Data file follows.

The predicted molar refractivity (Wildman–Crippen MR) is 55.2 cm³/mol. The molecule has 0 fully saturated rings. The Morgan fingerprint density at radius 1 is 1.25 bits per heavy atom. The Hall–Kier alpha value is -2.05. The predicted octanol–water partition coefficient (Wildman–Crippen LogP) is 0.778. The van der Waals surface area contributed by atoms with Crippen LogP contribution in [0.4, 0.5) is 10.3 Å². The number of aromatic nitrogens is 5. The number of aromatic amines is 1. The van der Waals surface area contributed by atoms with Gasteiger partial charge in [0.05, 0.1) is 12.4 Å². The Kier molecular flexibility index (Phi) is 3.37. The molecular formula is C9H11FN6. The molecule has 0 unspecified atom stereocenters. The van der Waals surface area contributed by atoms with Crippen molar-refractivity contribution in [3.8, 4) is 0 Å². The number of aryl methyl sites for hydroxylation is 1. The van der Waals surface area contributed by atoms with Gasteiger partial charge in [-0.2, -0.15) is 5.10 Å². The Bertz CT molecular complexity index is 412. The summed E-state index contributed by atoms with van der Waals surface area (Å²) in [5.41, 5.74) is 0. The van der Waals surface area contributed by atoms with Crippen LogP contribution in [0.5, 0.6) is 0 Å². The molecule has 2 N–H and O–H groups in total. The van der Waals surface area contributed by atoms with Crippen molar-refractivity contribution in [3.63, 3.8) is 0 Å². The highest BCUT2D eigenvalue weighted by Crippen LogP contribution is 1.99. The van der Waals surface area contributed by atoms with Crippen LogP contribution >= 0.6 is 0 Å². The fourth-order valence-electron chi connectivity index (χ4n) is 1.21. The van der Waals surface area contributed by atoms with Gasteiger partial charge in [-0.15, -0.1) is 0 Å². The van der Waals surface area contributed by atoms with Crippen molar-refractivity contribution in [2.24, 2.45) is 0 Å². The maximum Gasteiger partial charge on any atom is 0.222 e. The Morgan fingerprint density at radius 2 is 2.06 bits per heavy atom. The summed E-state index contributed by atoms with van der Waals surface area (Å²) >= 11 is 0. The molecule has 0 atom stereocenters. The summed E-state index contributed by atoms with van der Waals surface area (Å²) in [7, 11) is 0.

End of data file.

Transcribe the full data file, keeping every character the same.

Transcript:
The predicted molar refractivity (Wildman–Crippen MR) is 55.2 cm³/mol. The molecule has 0 fully saturated rings. The Morgan fingerprint density at radius 1 is 1.25 bits per heavy atom. The Hall–Kier alpha value is -2.05. The predicted octanol–water partition coefficient (Wildman–Crippen LogP) is 0.778. The van der Waals surface area contributed by atoms with Crippen LogP contribution in [0.4, 0.5) is 10.3 Å². The number of aromatic nitrogens is 5. The number of aromatic amines is 1. The van der Waals surface area contributed by atoms with Gasteiger partial charge in [0.05, 0.1) is 12.4 Å². The Kier molecular flexibility index (Phi) is 3.37. The molecular formula is C9H11FN6. The molecule has 0 unspecified atom stereocenters. The van der Waals surface area contributed by atoms with Crippen molar-refractivity contribution in [3.8, 4) is 0 Å². The number of aryl methyl sites for hydroxylation is 1. The van der Waals surface area contributed by atoms with Gasteiger partial charge in [-0.2, -0.15) is 5.10 Å². The Bertz CT molecular complexity index is 412. The summed E-state index contributed by atoms with van der Waals surface area (Å²) in [5.41, 5.74) is 0. The van der Waals surface area contributed by atoms with Crippen LogP contribution in [0.5, 0.6) is 0 Å². The molecule has 2 N–H and O–H groups in total. The van der Waals surface area contributed by atoms with Crippen molar-refractivity contribution in [3.63, 3.8) is 0 Å². The highest BCUT2D eigenvalue weighted by Crippen LogP contribution is 1.99. The van der Waals surface area contributed by atoms with Crippen LogP contribution >= 0.6 is 0 Å². The fourth-order valence-electron chi connectivity index (χ4n) is 1.21. The van der Waals surface area contributed by atoms with Gasteiger partial charge in [-0.15, -0.1) is 0 Å². The van der Waals surface area contributed by atoms with Crippen molar-refractivity contribution in [2.24, 2.45) is 0 Å². The maximum Gasteiger partial charge on any atom is 0.222 e. The Morgan fingerprint density at radius 2 is 2.06 bits per heavy atom. The summed E-state index contributed by atoms with van der Waals surface area (Å²) >= 11 is 0. The molecule has 0 atom stereocenters. The summed E-state index contributed by atoms with van der Waals surface area (Å²) in [7, 11) is 0.